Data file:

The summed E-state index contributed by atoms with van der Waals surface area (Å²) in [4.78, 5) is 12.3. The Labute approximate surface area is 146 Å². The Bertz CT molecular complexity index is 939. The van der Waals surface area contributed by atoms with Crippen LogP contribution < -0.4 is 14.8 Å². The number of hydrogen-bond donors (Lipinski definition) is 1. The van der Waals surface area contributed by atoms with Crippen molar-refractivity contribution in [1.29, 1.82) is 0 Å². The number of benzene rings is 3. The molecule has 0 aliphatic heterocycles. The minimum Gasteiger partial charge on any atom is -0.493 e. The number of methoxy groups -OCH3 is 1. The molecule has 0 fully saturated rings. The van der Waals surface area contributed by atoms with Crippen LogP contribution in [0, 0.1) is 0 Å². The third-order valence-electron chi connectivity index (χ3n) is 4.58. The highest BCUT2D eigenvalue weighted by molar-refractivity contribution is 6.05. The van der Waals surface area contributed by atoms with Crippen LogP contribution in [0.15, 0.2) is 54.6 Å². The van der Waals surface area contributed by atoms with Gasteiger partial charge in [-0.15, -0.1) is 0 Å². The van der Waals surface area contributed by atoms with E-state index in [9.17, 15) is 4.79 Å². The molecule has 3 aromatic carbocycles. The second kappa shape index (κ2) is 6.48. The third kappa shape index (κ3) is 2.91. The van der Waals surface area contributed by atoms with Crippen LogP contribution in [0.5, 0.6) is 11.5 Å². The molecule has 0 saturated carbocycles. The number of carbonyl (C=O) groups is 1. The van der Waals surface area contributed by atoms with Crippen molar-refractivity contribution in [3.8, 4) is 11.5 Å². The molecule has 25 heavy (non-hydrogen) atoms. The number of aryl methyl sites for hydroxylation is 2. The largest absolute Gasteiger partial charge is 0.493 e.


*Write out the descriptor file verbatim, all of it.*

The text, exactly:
The summed E-state index contributed by atoms with van der Waals surface area (Å²) in [4.78, 5) is 12.3. The Labute approximate surface area is 146 Å². The Bertz CT molecular complexity index is 939. The van der Waals surface area contributed by atoms with Crippen LogP contribution < -0.4 is 14.8 Å². The number of hydrogen-bond donors (Lipinski definition) is 1. The van der Waals surface area contributed by atoms with Crippen molar-refractivity contribution in [1.29, 1.82) is 0 Å². The number of benzene rings is 3. The molecule has 0 aliphatic heterocycles. The minimum Gasteiger partial charge on any atom is -0.493 e. The number of methoxy groups -OCH3 is 1. The molecule has 0 fully saturated rings. The van der Waals surface area contributed by atoms with Crippen LogP contribution in [0, 0.1) is 0 Å². The third-order valence-electron chi connectivity index (χ3n) is 4.58. The highest BCUT2D eigenvalue weighted by molar-refractivity contribution is 6.05. The van der Waals surface area contributed by atoms with Crippen LogP contribution in [0.15, 0.2) is 54.6 Å². The van der Waals surface area contributed by atoms with Gasteiger partial charge in [-0.15, -0.1) is 0 Å². The van der Waals surface area contributed by atoms with E-state index in [9.17, 15) is 4.79 Å². The molecule has 3 aromatic carbocycles. The second kappa shape index (κ2) is 6.48. The third kappa shape index (κ3) is 2.91. The van der Waals surface area contributed by atoms with Crippen LogP contribution in [0.5, 0.6) is 11.5 Å². The molecule has 0 saturated carbocycles. The number of carbonyl (C=O) groups is 1. The van der Waals surface area contributed by atoms with Crippen molar-refractivity contribution in [3.8, 4) is 11.5 Å². The molecule has 25 heavy (non-hydrogen) atoms. The number of aryl methyl sites for hydroxylation is 2. The largest absolute Gasteiger partial charge is 0.493 e.